With this one speech, Sen. Barack Obama did much to begin to repair America’s relationship with the rest of the world and start the hard task of beginning to restore America’s historical role as a moral leader in the world.
We were once a beacon of hope in the world, until George Bush became president and suspended the Geneva Conventions and America began torturing detainees.
People once fled torture and come to our shores for sanctuary. Then we showed the world a different face at the Abu Ghraib prison in Iraq where we had exported methods that we perfected at our own gulag in Guantanamo Bay, Cuba; all of a sudden we “black sites” around the world where we “waterboard,” among other abominations, the torture that we are not outsourcing to reginems that we used to condemn for their barbarism.
Obama’s Berlin speech was a herald to the world that electing him president would bring an end to all that.
Bush told the world that “you’re either with us, or against us” and Donald Rumsfeld called Germany and other allies who would not toe the line “Old Europe.” Under this regime, belligerence was our posture, umbrage and insolence our foreign policy.
This was the backdrop against which Sen. Obama spoke yesterday.
And, if he had said nothing, if he had simply showed up and soaked in the audience applause and gone back to his hotel room, his job would have been done. He is a reasonable man who believes in the “art of the possible” and, inately, other people feel that about him.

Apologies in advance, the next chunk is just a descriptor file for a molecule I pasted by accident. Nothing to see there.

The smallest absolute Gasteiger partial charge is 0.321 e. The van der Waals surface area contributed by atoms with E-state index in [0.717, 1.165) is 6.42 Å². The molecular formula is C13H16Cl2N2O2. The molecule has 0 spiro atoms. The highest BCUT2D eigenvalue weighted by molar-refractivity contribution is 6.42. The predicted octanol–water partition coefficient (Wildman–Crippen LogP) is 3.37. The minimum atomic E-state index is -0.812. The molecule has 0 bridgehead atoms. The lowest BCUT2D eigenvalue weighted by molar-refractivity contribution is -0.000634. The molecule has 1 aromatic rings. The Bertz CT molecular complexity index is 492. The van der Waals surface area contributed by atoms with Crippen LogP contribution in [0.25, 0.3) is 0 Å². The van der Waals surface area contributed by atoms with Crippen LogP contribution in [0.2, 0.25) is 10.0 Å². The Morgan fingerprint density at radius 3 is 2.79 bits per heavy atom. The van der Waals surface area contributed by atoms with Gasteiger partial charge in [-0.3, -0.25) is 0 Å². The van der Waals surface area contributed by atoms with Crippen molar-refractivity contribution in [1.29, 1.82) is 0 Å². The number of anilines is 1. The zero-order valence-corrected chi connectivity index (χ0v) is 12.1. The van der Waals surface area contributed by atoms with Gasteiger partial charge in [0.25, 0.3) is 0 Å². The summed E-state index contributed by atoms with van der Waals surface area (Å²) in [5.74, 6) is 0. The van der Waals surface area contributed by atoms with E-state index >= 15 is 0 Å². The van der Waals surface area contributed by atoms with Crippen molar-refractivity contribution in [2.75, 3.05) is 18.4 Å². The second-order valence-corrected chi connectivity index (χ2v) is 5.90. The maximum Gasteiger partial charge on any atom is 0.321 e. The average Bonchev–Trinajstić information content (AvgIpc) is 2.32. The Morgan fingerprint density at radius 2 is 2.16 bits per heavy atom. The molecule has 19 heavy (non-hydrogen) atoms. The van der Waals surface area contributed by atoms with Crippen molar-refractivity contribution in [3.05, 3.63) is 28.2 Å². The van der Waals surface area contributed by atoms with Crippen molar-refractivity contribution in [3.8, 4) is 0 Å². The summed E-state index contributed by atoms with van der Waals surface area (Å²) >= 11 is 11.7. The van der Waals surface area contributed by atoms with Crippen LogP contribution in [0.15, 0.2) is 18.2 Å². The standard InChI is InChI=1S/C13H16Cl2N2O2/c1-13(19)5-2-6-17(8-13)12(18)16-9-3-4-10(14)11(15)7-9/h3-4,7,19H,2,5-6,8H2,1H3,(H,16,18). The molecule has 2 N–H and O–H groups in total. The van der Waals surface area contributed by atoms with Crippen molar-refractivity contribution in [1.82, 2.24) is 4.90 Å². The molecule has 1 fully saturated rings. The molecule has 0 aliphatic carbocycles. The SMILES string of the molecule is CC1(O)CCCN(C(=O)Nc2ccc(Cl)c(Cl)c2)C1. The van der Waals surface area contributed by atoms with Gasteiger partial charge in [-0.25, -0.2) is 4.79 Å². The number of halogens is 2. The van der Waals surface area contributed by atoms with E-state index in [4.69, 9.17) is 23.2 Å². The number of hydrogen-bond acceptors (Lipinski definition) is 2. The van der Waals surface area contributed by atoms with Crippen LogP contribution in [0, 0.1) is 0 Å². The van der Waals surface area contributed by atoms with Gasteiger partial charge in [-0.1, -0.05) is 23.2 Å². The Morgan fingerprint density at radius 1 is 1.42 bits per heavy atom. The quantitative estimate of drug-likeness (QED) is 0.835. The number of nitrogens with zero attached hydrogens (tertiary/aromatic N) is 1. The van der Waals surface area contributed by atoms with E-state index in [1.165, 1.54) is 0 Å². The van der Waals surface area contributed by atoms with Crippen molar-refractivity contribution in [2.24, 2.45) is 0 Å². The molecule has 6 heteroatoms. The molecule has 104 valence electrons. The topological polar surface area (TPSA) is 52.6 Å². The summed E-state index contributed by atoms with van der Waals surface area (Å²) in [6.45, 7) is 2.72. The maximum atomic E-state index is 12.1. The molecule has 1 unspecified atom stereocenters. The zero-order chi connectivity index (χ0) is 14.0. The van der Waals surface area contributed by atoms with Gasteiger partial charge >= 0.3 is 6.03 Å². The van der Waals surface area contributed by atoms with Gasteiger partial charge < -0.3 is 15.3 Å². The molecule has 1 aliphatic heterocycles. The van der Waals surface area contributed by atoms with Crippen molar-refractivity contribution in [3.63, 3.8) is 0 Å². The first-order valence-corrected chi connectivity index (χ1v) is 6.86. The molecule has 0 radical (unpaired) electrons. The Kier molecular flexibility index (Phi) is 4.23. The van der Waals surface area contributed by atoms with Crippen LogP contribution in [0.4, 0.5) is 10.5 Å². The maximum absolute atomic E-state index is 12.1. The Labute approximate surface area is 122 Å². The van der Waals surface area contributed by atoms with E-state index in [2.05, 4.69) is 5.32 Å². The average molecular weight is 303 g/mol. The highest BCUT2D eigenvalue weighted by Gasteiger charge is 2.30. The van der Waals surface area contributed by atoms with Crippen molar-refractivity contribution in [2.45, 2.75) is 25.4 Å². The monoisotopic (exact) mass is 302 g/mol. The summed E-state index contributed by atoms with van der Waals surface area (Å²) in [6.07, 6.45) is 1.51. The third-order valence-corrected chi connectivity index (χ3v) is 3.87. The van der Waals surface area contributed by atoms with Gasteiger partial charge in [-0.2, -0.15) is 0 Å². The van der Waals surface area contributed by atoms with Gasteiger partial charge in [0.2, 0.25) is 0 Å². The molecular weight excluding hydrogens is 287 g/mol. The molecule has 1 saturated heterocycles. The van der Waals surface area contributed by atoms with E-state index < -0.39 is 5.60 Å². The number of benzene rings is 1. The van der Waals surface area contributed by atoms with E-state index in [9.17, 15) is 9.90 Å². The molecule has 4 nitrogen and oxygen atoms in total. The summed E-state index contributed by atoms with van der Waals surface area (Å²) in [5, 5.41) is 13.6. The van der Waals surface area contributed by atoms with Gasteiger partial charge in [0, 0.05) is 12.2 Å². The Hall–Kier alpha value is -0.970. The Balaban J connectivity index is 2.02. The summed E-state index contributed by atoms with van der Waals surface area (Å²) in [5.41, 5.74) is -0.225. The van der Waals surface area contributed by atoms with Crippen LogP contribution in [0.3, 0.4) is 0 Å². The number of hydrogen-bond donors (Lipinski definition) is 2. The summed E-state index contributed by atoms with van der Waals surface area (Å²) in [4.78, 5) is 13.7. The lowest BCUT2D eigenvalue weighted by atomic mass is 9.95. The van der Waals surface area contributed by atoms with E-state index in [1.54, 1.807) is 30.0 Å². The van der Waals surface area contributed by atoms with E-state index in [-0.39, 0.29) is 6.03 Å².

But speak he did. And what a speech.
The speech was grand without being grandiloquent. It was a relatively short, tough speech that was, nevertheless, heartfelt and full of grace notes. A tone poem was exactly what it was not. The speech had a lot of nuance but with clear policy indications of what to expect in a Barack Obama presidency.
He let it be known, for instance, that, all the love aside, he would ask more of the Europeans and our allies in confronting some of the issues facing the world. What the speech showed is that the Europeans’ answers to these requests and expectations from an Obama administration could very well be different from the ones George W. Bush got.
It all could very well depend on how you ask.
Was it a great speech? I don’t know.
I think it was a great day for America. It was a great day for our allies all over the world. It showed the promise of investing our hopes for a better world in this one man. In his capacity, as a private citizen of the United States, a U.S. Senator and an American politician running for the presidency, and a visitor to Germany, it was what was needed, nothing more, nothing less.
Barack Obama once said, in his quest, that we could “heal the world.” Yesterday, he started on the path to doing just that.